While you help your daughter ensure strong bones, check to see if you're at risk for osteoporosis by clicking here and taking a quick quiz.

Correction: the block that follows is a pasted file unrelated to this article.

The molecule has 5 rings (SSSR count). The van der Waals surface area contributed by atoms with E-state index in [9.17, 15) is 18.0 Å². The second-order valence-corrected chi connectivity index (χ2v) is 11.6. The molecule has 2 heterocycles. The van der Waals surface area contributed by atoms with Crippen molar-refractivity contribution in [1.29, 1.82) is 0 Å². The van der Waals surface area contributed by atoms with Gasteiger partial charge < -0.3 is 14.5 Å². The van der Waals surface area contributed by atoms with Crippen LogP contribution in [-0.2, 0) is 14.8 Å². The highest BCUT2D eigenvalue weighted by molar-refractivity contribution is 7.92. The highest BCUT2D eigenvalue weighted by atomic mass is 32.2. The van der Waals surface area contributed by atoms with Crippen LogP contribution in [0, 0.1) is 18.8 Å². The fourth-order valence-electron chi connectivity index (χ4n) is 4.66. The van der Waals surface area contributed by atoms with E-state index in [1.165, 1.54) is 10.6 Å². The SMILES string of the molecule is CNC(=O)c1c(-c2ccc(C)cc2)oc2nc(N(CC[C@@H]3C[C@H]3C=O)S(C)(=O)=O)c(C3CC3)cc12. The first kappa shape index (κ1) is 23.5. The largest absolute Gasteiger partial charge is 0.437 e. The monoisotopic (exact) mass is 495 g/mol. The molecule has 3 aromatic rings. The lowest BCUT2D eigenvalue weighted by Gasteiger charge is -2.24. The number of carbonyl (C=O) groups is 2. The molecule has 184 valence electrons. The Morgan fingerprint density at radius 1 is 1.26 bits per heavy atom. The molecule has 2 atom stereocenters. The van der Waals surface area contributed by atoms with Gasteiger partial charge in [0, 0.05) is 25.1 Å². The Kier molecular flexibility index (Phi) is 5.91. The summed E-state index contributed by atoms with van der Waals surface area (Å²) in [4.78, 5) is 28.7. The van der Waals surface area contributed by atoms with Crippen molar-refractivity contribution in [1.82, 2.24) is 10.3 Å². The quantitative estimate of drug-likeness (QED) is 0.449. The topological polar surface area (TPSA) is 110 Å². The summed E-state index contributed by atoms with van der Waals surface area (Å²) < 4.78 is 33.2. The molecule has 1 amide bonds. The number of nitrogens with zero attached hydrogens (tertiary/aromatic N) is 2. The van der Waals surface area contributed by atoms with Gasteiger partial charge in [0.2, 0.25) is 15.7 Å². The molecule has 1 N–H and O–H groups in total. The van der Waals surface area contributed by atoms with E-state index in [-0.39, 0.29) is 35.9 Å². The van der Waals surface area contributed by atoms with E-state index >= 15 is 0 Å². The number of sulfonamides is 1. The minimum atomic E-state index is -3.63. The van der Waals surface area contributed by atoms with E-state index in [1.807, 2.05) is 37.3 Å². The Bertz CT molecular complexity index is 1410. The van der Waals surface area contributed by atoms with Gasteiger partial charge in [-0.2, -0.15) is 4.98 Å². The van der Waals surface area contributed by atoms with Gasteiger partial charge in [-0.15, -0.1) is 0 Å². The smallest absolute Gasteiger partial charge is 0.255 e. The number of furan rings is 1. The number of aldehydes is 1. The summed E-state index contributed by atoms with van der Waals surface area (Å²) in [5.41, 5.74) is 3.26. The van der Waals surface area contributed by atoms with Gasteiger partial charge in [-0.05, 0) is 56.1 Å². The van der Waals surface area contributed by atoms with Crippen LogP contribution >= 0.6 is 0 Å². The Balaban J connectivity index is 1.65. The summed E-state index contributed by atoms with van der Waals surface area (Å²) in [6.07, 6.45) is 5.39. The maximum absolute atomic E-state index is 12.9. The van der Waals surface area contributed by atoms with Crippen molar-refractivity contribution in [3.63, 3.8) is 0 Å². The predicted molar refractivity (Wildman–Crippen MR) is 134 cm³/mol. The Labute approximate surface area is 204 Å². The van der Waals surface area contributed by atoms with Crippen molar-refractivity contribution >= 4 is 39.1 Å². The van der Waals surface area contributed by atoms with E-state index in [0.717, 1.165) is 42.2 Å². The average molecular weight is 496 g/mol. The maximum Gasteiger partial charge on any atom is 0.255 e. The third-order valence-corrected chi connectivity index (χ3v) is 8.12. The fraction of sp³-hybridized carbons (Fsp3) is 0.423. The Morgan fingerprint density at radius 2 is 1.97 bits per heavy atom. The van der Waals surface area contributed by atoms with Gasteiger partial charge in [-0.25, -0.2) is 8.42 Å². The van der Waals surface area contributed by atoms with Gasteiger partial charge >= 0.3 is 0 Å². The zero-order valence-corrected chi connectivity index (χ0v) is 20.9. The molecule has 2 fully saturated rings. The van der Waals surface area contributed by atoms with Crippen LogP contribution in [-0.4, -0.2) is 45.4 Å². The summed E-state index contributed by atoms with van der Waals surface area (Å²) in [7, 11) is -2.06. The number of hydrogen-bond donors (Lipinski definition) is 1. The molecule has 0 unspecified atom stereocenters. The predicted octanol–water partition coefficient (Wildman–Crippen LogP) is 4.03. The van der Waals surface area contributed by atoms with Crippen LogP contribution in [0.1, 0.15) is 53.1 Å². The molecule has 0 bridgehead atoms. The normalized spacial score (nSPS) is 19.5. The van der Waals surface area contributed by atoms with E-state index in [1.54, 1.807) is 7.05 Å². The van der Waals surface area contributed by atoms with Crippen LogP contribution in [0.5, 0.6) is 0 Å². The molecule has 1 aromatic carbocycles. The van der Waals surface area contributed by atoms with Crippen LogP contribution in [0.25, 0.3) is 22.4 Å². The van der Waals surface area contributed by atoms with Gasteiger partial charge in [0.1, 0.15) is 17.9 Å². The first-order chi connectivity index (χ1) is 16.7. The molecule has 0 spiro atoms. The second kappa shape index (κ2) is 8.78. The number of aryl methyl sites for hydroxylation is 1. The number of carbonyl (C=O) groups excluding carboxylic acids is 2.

You sang it to your daughter when she was younger: "The head bone's connected to the neck bone. The neck bone's connected to the shoulder bone. The shoulder bone's connected to …"Now that she knows her anatomy, you can teach her to keep her bones healthy for life. And that's important to do while she's still growing. Osteoporosis is a disease in which bones become fragile and are more likely to break. Although grade-schoolers aren't affected by it, your daughter will have developed most of her skeletal bone mass by the time she's in her 20s, meaning right now she's building the bones that will last her a lifetime. Here are the three most important lessons you can teach your daughter about preventing osteoporosis. 1. Stock up on calcium. It promotes bone development and is essential in building strong bones. You've told her a hundred times to drink her milk. But how do you ensure she's getting enough calcium if every morning she excuses herself from the table before finishing her milk? Don't fret. Milk, while rich in calcium and vitamin D, is not the only game in town. There are plenty of foods that'll get her to the 1,300 milligrams of calcium she needs each day. "Calcium can be found in other dairy products as well, including cheese, yogurt and ice cream," says Monika M. Cohen, MD, a physician with Northwest Community Hospital. "Other foods that are rich in calcium include green leafy vegetables such as broccoli, fish—especially salmon—and calcium-fortified orange juice." 2. Hit the playground. Our bones may not noticeably change like our muscles do when we exercise, but that doesn't mean they don't. Weight-bearing exercise—physical activity in which the body works against gravity—helps builds strong bones. How? Bone is made of living tissue, and when it meets resistance, it forms new tissue to form a sturdier frame. "The bottom line is that exercise helps to develop peak bone mass, which is established at a young age—the early 20s," Dr. Cohen says. "This is the age where bone is accrued and can potentially have long-term impact on adult fracture risk." Girls should engage in weight-bearing physical activity every day. And her school's physical education program probably isn't enough. According to the Centers for Disease Control and Prevention, only about 25 percent of high school girls get 30 minutes of moderate physical activity at least five days a week. Some activities that count toward her daily goal include basketball, dancing, hopscotch, jumping rope, karate, tennis and volleyball. 3. Don't smoke. This one likely already is in your portfolio of motherly advice. But it's too important not to mention. "Smoking in teens is associated with lower peak bone mass and increased risk of broken bones in young adults," Dr. Cohen says. "This is related to the negative effect that smoking has on the sex hormones in males and females." Be sure to adhere to these rules yourself. "Factors that have been shown to have a direct positive influence on teen nutrition and behavior include eating breakfast daily, parents sitting down for meals with children, and offering milk at meals," Dr. Cohen says. "A recent survey study showed that there was a positive association between parents who felt calcium was important for their teen, and the teen's actual calcium intake." So lead by example. Following this advice yourself is the best way to get your message across.